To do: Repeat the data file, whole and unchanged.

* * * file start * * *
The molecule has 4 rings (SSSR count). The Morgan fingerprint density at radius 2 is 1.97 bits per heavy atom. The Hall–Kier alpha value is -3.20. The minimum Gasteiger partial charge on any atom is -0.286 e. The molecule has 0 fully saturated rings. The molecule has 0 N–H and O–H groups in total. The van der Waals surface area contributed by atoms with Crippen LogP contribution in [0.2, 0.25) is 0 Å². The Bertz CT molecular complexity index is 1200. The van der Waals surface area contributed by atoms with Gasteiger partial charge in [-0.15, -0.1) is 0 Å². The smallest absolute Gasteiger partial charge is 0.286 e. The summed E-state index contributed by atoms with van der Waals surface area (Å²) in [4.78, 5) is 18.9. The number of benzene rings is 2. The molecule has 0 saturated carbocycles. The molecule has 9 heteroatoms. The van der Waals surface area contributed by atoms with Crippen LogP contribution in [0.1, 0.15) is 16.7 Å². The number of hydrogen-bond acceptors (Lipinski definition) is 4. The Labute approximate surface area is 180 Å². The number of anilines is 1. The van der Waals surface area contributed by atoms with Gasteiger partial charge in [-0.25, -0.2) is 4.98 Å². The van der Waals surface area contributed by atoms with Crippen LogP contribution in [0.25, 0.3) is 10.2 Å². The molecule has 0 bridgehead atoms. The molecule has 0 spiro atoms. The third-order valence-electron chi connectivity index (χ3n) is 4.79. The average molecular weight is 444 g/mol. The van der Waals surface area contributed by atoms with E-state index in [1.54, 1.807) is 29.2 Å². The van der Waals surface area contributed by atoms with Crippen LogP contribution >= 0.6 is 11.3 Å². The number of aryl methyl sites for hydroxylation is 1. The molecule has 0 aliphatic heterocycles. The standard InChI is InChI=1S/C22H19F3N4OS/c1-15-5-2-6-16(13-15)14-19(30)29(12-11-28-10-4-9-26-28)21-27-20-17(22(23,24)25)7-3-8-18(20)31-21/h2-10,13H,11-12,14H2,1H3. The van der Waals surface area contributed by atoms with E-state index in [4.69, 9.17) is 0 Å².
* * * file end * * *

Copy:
The molecule has 4 rings (SSSR count). The Morgan fingerprint density at radius 2 is 1.97 bits per heavy atom. The Hall–Kier alpha value is -3.20. The minimum Gasteiger partial charge on any atom is -0.286 e. The molecule has 0 fully saturated rings. The molecule has 0 N–H and O–H groups in total. The van der Waals surface area contributed by atoms with Crippen LogP contribution in [0.2, 0.25) is 0 Å². The Bertz CT molecular complexity index is 1200. The van der Waals surface area contributed by atoms with Gasteiger partial charge in [-0.15, -0.1) is 0 Å². The smallest absolute Gasteiger partial charge is 0.286 e. The summed E-state index contributed by atoms with van der Waals surface area (Å²) in [4.78, 5) is 18.9. The number of benzene rings is 2. The molecule has 0 saturated carbocycles. The molecule has 9 heteroatoms. The van der Waals surface area contributed by atoms with Crippen LogP contribution in [0.1, 0.15) is 16.7 Å². The number of hydrogen-bond acceptors (Lipinski definition) is 4. The Labute approximate surface area is 180 Å². The number of anilines is 1. The van der Waals surface area contributed by atoms with Gasteiger partial charge in [-0.25, -0.2) is 4.98 Å². The van der Waals surface area contributed by atoms with Crippen LogP contribution in [0.25, 0.3) is 10.2 Å². The molecule has 0 bridgehead atoms. The molecule has 0 spiro atoms. The third-order valence-electron chi connectivity index (χ3n) is 4.79. The average molecular weight is 444 g/mol. The van der Waals surface area contributed by atoms with E-state index in [1.54, 1.807) is 29.2 Å². The van der Waals surface area contributed by atoms with Crippen LogP contribution >= 0.6 is 11.3 Å². The number of aryl methyl sites for hydroxylation is 1. The molecule has 0 aliphatic heterocycles. The standard InChI is InChI=1S/C22H19F3N4OS/c1-15-5-2-6-16(13-15)14-19(30)29(12-11-28-10-4-9-26-28)21-27-20-17(22(23,24)25)7-3-8-18(20)31-21/h2-10,13H,11-12,14H2,1H3. The van der Waals surface area contributed by atoms with E-state index in [4.69, 9.17) is 0 Å².